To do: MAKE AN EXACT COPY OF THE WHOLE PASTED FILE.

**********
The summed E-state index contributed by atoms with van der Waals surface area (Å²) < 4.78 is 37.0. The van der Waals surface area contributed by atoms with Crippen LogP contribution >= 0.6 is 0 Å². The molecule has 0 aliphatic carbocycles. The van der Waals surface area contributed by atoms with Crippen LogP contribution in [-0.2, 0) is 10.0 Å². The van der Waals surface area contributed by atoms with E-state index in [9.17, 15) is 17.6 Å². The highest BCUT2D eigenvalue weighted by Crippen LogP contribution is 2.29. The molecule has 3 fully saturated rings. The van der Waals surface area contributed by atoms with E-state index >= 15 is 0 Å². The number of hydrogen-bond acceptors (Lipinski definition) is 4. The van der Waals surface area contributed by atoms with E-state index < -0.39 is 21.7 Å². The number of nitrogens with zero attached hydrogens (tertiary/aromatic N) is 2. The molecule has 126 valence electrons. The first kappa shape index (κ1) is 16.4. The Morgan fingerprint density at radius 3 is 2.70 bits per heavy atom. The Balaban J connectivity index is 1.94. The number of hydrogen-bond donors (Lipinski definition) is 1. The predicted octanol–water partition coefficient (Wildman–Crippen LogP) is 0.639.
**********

The summed E-state index contributed by atoms with van der Waals surface area (Å²) < 4.78 is 37.0. The van der Waals surface area contributed by atoms with Crippen LogP contribution >= 0.6 is 0 Å². The molecule has 0 aliphatic carbocycles. The van der Waals surface area contributed by atoms with Crippen LogP contribution in [-0.2, 0) is 10.0 Å². The van der Waals surface area contributed by atoms with E-state index in [9.17, 15) is 17.6 Å². The highest BCUT2D eigenvalue weighted by Crippen LogP contribution is 2.29. The molecule has 3 fully saturated rings. The van der Waals surface area contributed by atoms with E-state index >= 15 is 0 Å². The number of hydrogen-bond acceptors (Lipinski definition) is 4. The van der Waals surface area contributed by atoms with E-state index < -0.39 is 21.7 Å². The number of nitrogens with zero attached hydrogens (tertiary/aromatic N) is 2. The molecule has 126 valence electrons. The first kappa shape index (κ1) is 16.4. The Morgan fingerprint density at radius 3 is 2.70 bits per heavy atom. The Balaban J connectivity index is 1.94. The number of hydrogen-bond donors (Lipinski definition) is 1. The predicted octanol–water partition coefficient (Wildman–Crippen LogP) is 0.639.